That is what evolutionary biologist Casey Dunn of Brown University is trying to do, and his initial findings are confounding expectations. Dunn compared the genomes of 71 animal species and found that the common ancestor of all the animals on the planet may not have been as simple as a sponge, as previously thought. Instead, Dunn identified the more complex comb jellyfish—a carnivorous ocean drifter—as the earliest to diverge from the animal family tree. The idea that the simplest organism may not have come first upends the popular notion of an evolutionary march toward complexity. This past year Dunn has been busy expanding his revamped family tree, starting with Acoelomorpha, a flatworm that was long considered one of the most difficult animals to put in its evolutionary place. With the help of a supercomputer, Dunn’s team showed that the worm is a product of the first split among bilateral animals more than half a billion years ago—a discovery that will help biologists understand the origins of the digestive and nervous systems.

4. The “missing link” is not missing. In October paleontologists unveiled the earliest known skeleton of a potential human ancestor, the 4.4-million-year-old Ardipithecus ramidus, known as Ardi, and it was not what anyone was expecting. Behaving more like modern monkeys than like chimps, Ardi walked on two feet with opposable toes and scampered through the branches on all fours. This find suggests that what made us human was the social switch from aggressive male to attentive mate, says C. Owen Lovejoy, an anatomist at Kent State University. By the time Ardi appeared, our ancestors had stopped fighting over mates—as suggested by the small canines and woodland diet of the male Ardipithecus—and started providing for their females and offspring instead. Walking upright, according to Lovejoy, is an adaptation to carrying food through the forest as gifts for potential mates.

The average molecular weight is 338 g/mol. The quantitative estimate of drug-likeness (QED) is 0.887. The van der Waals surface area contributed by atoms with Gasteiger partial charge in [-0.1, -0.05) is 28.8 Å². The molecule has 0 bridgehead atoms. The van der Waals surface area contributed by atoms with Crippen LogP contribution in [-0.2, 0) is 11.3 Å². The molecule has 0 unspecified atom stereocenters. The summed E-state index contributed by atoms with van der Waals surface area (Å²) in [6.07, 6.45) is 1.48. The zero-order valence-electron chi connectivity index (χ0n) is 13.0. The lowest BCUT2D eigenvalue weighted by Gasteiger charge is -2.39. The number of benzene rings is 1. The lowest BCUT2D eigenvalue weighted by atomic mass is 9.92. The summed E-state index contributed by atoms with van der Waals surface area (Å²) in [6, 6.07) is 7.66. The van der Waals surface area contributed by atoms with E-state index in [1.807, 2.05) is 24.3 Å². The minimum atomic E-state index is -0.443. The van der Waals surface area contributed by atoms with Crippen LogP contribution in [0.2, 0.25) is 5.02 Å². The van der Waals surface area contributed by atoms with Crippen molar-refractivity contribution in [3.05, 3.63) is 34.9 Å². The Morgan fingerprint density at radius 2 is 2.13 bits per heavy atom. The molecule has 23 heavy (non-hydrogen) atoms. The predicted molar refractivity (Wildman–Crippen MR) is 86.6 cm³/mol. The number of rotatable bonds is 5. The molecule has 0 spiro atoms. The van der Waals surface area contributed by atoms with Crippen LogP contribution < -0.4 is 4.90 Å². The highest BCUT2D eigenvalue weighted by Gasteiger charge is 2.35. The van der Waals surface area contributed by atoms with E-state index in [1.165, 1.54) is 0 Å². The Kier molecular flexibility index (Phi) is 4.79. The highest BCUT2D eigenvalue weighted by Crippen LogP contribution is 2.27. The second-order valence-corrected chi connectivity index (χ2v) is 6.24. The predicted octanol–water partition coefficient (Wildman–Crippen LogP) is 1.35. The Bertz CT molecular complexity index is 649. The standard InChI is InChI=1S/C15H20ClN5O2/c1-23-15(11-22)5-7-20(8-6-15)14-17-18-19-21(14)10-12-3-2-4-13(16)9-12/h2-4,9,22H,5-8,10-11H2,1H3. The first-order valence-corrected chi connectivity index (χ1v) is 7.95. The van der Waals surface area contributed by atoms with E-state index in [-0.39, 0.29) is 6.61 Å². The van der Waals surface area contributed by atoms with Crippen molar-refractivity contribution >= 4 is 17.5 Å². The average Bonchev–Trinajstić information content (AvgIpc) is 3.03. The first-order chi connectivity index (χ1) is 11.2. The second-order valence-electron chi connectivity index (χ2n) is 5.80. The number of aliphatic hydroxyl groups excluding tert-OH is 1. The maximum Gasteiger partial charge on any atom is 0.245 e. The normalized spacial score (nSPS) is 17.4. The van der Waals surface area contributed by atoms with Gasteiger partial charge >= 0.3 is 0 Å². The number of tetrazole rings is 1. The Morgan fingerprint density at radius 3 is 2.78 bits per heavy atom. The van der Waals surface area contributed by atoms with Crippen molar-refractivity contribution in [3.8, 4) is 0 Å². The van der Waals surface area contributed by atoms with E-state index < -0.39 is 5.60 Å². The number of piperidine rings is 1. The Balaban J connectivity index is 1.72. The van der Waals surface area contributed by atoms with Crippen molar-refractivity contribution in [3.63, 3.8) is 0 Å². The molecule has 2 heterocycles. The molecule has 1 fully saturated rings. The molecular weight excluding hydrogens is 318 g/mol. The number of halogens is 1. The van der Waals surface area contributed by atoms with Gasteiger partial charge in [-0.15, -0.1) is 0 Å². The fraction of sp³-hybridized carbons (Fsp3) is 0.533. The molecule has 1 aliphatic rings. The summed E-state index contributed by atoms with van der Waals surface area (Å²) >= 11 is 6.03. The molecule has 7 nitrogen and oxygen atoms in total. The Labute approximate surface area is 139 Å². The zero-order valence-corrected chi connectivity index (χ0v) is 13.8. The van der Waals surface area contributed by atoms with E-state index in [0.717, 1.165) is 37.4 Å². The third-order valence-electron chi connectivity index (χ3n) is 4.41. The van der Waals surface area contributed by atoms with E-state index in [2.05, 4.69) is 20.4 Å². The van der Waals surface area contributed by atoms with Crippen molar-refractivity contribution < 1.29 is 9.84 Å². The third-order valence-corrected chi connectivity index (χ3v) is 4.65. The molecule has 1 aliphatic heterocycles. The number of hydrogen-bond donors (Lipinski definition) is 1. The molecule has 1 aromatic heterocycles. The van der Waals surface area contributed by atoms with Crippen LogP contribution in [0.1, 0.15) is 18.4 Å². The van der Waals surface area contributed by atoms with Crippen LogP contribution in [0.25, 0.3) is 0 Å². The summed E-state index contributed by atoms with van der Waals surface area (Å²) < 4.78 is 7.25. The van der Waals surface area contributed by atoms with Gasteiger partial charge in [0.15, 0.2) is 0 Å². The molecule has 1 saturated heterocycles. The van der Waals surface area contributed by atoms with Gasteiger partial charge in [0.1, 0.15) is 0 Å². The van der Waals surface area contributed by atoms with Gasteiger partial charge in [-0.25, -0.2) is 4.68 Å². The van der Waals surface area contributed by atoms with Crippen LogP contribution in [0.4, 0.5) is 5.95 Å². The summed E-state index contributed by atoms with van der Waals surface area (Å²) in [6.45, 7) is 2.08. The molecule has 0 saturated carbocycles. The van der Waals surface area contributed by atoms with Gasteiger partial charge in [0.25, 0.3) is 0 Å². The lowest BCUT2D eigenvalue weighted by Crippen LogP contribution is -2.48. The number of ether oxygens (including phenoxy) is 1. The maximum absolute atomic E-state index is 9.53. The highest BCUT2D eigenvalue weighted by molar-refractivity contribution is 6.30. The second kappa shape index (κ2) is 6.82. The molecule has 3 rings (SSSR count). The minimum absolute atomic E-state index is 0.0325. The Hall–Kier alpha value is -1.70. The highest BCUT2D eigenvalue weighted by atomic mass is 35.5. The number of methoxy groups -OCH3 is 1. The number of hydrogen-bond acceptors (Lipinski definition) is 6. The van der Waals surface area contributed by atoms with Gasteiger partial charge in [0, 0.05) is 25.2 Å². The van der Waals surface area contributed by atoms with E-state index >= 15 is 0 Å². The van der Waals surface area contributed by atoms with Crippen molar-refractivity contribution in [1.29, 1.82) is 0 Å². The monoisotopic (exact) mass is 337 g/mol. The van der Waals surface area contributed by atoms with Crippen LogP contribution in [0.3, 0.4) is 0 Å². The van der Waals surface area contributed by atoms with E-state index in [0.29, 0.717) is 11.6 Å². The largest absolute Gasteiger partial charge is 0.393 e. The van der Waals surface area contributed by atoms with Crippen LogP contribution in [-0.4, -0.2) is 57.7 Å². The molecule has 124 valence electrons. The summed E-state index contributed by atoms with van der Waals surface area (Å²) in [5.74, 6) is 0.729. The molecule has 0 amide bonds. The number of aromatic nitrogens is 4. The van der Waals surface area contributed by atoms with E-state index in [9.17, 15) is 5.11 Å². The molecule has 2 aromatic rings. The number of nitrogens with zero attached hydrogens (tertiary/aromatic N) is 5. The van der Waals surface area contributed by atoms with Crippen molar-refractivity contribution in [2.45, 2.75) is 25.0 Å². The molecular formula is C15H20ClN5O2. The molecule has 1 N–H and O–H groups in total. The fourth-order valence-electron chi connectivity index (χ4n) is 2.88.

Not everyone agrees. “The whole profession of paleoanthropology is undergoing a big bout of indigestion right now because they’ve had a lot of material dropped on them,” says Ian Tattersall, an anthropologist at the American Museum of Natural History.

5. We are closing in on how life began. Gerald Joyce is not saying that he reproduced the origin of life, but by some definitions that is exactly what he has done. In 2009 he and his graduate student Tracey Lincoln at the Scripps Research Institute in La Jolla, California, engineered a system of molecules that can sustainably replicate themselves and undergo Darwinian evolution in a test tube. Now Joyce wants to see “if we can get the molecules to invent novel function for themselves,” he says.

So where would the first life on earth have picked up RNA, the simple hereditary molecule that is notoriously hard to synthesize? Two papers published in 2009 propose plausible chemical routes. In Science a July report discusses a “helper molecule” to RNA, which the author was able to construct in his lab, that shows the basic properties necessary for evolution. And a separate experiment, published in Nature in May, showed that it is possible for the building blocks of RNA to emerge spontaneously from simple molecules thought to have been present on the early earth. John Sutherland and his colleagues at the University of Manchester in England argue that the precursors came together in a warm-water solution, reminiscent of Charles Darwin’s notion that life began in some “warm little pond.” In the meantime, 2009 Nobel laureate Jack Szostak of Harvard Medical School has been packaging prebiotic chemistry into simple membranes to see how protocells could have self-assembled out of fatty acids.

The huge strides from the past year significantly clarify how life could arise from the laws of chemistry. “If Darwin were around now,” Sutherland says, “maybe he would have been an organic chemist.”